She missed so much in my life – graduating college, going to graduate school, getting engaged (and married), and helping me through that confusing quarter-life crisis.
There are so many things that I miss about Mom from her quirky fashion sense (I think she would really like Pajama Jeans), her caring and nurturing nature, and, of course, her favorite foods.
I think it’s odd but whenever I walk through the grocery store and see braunschweiger, or liver sausage, I think of her. The funny loaf of mushy meat that she would spread on crackers over a little layer of margarine.
Or, chipped beef over toast – the salty meat that is thinly sliced and served with a creamy sauce, and slathered over toast triangles. It had another name that people used – “Sh*t on a Shingle.” Really, I don’t think I would want it on shingles, either. I honestly think she was the only person who bought Stouffer’s frozen version. The frozen meat and cream mixture was air-packed tightly in plastic wrap. You needed to poke holes for ventilation before placing it in the microwave to heat it up, or you could boil it on the stove in some hot water.
My mom and I shared a lot of great meals together when I was growing up. After swim practice, she usually would take me to a quick bite at the Red Lobster or Denny’s. I have so many memories of this quality “girl time” with her. Many times on weekends, we would just drive around the state. There was one time we ended up at this little shack of a place – I think it might have been near Horicon Marsh. But, it was a little wooden place with a horseshoe-shaped counter. They had Coke in glass bottles. For a kid, that was amazing.
Then there were the umpteenth times that she would take me to the grill at James Pharmacy in Butler, Wisconsin. It’s no longer there but it was an old-time pharmacy, where everyone knew your name. You could order a cheeseburger that would have those salty, bread and butter pickle disks on them, and then get a crispy order of fries or onion rings. The waitresses wore blue dresses with white collars, and they would jot down your order on green pads of paper.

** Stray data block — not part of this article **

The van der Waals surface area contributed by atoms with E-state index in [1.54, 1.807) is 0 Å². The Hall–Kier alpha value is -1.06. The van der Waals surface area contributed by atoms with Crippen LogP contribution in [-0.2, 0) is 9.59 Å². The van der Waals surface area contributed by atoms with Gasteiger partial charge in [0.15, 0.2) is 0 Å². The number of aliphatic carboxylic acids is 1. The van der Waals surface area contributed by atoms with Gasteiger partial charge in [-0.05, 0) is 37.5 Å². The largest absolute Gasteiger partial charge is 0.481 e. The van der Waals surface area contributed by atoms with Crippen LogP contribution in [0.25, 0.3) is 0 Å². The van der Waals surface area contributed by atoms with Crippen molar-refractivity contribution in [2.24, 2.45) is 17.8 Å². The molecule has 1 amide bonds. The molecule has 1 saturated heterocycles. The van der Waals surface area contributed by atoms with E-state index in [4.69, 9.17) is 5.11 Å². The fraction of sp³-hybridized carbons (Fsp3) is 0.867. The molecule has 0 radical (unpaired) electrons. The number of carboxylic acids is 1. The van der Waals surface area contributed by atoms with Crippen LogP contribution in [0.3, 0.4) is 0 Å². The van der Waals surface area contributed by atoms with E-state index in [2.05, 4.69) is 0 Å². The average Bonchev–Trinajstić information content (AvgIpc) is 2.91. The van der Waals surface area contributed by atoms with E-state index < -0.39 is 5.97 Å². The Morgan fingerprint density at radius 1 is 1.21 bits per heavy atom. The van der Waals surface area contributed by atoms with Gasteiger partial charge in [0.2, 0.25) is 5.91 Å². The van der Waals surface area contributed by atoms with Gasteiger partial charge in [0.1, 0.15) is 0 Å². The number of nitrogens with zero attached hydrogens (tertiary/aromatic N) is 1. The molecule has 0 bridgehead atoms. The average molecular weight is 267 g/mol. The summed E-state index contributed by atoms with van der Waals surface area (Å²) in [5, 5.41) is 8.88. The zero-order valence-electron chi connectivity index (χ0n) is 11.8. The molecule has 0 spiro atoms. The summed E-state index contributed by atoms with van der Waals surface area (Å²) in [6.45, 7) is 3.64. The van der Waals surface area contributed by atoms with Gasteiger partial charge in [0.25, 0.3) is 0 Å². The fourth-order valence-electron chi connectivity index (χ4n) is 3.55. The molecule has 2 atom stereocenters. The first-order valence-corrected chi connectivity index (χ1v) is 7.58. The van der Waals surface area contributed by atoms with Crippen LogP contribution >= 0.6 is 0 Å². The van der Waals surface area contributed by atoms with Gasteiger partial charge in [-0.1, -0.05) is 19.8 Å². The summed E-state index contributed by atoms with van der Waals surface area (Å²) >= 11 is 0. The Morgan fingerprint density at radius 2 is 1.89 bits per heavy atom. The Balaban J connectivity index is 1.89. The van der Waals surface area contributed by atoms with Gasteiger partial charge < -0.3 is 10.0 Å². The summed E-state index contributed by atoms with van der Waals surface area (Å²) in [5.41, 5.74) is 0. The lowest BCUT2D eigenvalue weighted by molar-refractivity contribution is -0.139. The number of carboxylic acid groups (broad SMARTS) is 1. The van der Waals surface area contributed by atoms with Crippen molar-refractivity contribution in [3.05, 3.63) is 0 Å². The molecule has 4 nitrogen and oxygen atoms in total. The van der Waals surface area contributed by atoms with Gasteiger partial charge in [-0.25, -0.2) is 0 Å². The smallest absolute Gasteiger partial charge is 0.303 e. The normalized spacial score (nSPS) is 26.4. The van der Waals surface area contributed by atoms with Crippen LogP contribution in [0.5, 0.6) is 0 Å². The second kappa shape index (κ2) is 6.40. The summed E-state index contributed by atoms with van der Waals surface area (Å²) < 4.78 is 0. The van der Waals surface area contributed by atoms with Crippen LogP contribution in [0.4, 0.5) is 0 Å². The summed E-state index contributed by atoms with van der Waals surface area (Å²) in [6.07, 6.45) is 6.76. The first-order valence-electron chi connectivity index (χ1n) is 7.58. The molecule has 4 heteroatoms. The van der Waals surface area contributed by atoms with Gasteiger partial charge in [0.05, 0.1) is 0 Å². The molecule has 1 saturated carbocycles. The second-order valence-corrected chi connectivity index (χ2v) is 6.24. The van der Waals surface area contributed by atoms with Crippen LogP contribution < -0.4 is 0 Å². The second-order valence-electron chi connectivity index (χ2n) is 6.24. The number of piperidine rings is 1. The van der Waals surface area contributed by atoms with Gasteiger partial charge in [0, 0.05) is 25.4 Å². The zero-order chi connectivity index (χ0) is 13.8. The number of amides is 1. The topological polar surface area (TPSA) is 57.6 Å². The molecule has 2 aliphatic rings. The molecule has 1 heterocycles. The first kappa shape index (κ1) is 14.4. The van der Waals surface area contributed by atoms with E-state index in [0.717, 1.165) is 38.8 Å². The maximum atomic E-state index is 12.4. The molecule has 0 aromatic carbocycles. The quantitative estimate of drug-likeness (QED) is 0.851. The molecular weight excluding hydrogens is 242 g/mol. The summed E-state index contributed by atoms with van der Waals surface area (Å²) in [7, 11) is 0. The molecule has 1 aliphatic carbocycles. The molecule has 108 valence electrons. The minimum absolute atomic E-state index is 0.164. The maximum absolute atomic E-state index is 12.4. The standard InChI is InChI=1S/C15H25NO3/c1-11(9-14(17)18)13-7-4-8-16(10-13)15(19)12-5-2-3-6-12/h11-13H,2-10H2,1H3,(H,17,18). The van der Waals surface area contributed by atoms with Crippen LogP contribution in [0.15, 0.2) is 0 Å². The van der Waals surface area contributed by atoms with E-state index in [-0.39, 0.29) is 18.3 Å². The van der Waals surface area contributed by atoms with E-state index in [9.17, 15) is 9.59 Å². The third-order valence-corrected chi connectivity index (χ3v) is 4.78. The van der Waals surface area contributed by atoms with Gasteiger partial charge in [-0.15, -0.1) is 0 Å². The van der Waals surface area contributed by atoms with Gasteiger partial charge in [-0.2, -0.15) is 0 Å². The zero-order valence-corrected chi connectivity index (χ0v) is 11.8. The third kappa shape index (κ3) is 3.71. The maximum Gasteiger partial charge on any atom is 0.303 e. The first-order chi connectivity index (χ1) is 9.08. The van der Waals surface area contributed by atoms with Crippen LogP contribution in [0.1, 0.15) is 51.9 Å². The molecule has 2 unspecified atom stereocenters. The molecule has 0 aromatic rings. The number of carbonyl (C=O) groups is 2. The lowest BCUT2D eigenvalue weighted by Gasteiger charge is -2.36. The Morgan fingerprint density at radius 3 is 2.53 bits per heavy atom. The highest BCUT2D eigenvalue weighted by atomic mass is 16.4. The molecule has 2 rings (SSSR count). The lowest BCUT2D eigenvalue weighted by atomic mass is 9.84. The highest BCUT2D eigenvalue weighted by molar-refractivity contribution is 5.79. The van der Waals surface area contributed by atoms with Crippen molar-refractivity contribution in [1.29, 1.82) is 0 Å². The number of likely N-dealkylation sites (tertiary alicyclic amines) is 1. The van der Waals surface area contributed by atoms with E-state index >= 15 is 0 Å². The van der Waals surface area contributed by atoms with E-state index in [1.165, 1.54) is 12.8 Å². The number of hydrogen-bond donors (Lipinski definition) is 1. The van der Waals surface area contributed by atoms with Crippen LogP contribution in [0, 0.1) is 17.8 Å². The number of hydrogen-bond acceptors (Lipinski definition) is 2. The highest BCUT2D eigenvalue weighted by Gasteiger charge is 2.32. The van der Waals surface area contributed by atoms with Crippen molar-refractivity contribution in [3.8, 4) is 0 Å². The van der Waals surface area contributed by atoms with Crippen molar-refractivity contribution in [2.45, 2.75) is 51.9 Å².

There was the time when my friend Val was sleeping over and somehow we ended up at truck stop for lunch, just south of Milwaukee. Val ordered a salad with Russian dressing. To this day, every time I drive pass that truck stop on I-94 and Ryan Road, I think of how my mom said to her, “You don’t order salads at truck stops.”
Mom never was healthy enough when I was growing up to cook big family dinners for us. We ate out lots of times, partly because of my dad’s work schedule. I never was able to enjoy her famous fried chicken that my older brother raves about. However, my mom, often times, would make me “peekhole sandwiches.” She would take pieces of white bread and peel a hole out of the middle.I would take the pieces of bread, wad them up and make bread balls to suck on. Mom would butter both sides of the bread and place in a frying pan before cracking an egg in the hole.
The fun part was when we would stand at the stove and right after she made the hole in the bread she would wink through it and I would wink back. Hence the name “peekhole sandwiches.” It took me a long time to learn how to wink. It seemed like forever that I had to use my hand to hold down one of my eyelids before I had the right coordination. I know you can find them sometimes in restaurants – like Cracker Barrel – where they’re called “Eggs in a Basket.” To me, they will always be Mom’s peekhole sandwich.
As I grow older I wish I could turn back time and slow it down. To ask her what she liked to eat as a young girl or what she would cook with my grandmother, or if there are any family recipes that I could try. But, I can’t. I only have memories that I fear are fading far too quickly. There are times that I’m sad that I couldn’t have more time with her. I’ll never be able to share a Thanksgiving with her and Brett and our kids, or she wasn’t there at my side for my wedding’s rehearsal dinner or to taste my wedding cake. I can’t turn back the hands of time or just wish my Mom back. As much as I wish my husband could’ve met her, it’s impossible. It’s days like these that are the tough ones – especially since I can’t be with the rest of my family thousands of miles away.
I didn’t get the taste for braunschweiger or chipped beef on toast. But there is something that I still occasionally will make. It’s a chicken pasta salad made with Miracle Whip, pineapple, Mandarin oranges and peas. It was a simple recipe – no culinary greatness to it at all – but it’s one of those recipes that I cook now with Brett and every time I make it I think of Mom. I’m thinking today may be a good day to make that chicken salad.